South Bolivian Quechua

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South Bolivian Quechua
Uralan Buliwya runasimi
Native to Bolivia; a few in Argentina, Chile
Ethnicity Quechuas, Kolla
Native speakers
unknown (2.8 million cited 1987)[1]
Language codes
ISO 639-3 Either:
quh – South Bolivian Quechua
cqu – Chilean Quechua
The four branches of Quechua. South Bolivian Quechua is a dialect of Southern Quechua (II-C).

South Bolivian Quechua, also known as Central Bolivian Quechua, is a dialect of Southern Quechua spoken in Bolivia and adjacent areas of Argentina, where it is also known as Colla. It is not to be confused with North Bolivian Quechua, which is spoken on the northern Andean slopes of Bolivia and is phonologically distinct from the South Bolivian variety. South Bolivian Quechua shares many similarities with Cusco Quechua, another South Quechua dialect, though there are morphological differences that separate them.[2]

Dialects are Chuquisaca, Cochabamba, Oruro, Potosí, Sucre in Bolivia, and Northwest Jujuy in Argentina. There are perhaps still a few speakers, out of 8,000 ethnic Quechua, in Chile. Santiagueño Quichua in Argentina, though divergent, appears to derive at least partly from South Bolivian Quechua.



 Front   Back 
 High  i u
 Low  a

South Bolivian Quechua has three basic vowel sounds: unrounded front vowel /i/, rounded back vowel /u/, and low central vowel /a/. The front vowel /i/ is lowered to [e] or [ɛ] when next to a uvular stop or when separated from a uvular stop only by a non-stop consonant. The back vowel /u/ is similarly lowered in this environment, to [o] or [ɔ].


The following table displays the consonant sounds in South Bolivian Quechua using the orthographic system employed by Bills (1969).[3] IPA equivalents are included in brackets where necessary.

Bilabial Dental[nb 1] Palatal Velar Uvular Glottal
Plosive or Affricate Simple p t ch [tʃ] k q
Aspirated p" [pʰ] t" [tʰ] ch" [tʃʰ] k" [kʰ] q" [qʰ]
Glottalized p' t' ch' [tʃ'] k' q'
Fricative s h
Nasal m n ñ [ɲ]
Flap r
Lateral l ll [ʎ]
Approximant w y [j]

There are four stops and one affricate /ch/ in the basic sound system. These five sounds contrast with both their aspirated and glottalized versions—this characteristic occurs in many dialects of the Quechua language family and is believed to be as a result of exposure to Aymara, which makes the same distinctions.[2] Aspiration and glottalization can be seen to be contrastive in minimal pairs such as puñun "he sleeps" versus p'uñun "his jug", and piña "pineapple" versus p"iña "wild".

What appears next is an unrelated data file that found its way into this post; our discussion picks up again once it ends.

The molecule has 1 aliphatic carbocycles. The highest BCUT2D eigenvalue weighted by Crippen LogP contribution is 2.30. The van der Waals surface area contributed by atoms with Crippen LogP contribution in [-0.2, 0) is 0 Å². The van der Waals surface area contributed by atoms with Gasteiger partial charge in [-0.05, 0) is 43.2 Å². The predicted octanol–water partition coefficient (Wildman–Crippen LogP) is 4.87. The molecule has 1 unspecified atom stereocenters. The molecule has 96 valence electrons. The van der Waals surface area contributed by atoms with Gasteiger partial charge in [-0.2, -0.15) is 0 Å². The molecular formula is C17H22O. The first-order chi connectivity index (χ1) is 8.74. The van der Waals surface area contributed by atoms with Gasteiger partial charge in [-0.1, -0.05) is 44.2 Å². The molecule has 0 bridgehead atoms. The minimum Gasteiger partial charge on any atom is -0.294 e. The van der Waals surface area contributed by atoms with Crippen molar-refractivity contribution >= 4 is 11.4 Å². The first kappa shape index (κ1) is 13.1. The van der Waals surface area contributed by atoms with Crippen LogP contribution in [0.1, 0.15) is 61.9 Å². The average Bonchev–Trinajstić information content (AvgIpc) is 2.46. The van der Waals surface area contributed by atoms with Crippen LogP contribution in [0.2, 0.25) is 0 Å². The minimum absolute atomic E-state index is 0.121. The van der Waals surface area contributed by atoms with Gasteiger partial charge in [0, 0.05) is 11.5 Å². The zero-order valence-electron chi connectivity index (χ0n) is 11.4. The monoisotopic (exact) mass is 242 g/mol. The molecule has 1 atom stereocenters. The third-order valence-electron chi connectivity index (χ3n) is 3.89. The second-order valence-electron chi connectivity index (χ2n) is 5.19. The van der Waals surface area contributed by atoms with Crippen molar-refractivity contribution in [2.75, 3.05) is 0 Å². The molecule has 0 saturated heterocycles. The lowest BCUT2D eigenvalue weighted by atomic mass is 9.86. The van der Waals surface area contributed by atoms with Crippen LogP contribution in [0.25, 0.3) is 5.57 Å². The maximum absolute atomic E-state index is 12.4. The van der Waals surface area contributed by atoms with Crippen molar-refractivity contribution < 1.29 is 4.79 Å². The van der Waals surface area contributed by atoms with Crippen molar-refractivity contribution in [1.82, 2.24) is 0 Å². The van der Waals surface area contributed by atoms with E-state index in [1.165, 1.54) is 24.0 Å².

All stops, affricates, and fricatives are voiceless with the exception of /q/, which becomes a voiced uvular fricative [ʁ] syllable-initially.[3]

Additional phonological alternations include fricativization of /k/ and /q/ syllable-finally to velar [x] and uvular [χ] respectively. The fricative /s/ has allophones [s] and [ʃ], of which the latter occurs quite infrequently.[nb 2] All fricatives occur only word-initially and medially, never finally.

The three nasal sounds assimilate to the point of articulation of the following consonant sound. Word-finally, /n/ is the only nasal that occurs, and it becomes [ŋ].

Syllable Structure[edit]

South Bolivian Quechua generally has a simple CV(C) syllable structure, where the coda consonant is optional. The onset consonant is also optional word-initially, as in the words ima "what" and uk "one", and Spanish borrowings can contain word-initial consonant clusters of the form CCV(C), as in bwenos diyas "good morning". No more than two consonants are allowed in a consonant cluster.

Proto-Quechua has few constraints on the combinations of consonant clusters allowed, but due to consonant lenition syllable-finally, there are greater restrictions on the types of consonant clusters that occur in South Bolivian Quechua.[2] Some of the possible consonant clusters can be seen in the following examples:

  • čilwi "chick, baby chicken"
  • p'isqu "bird"
  • qan munanki "you want it"
  • kayqa "this"
  • waliqlla rirquy "may you go well"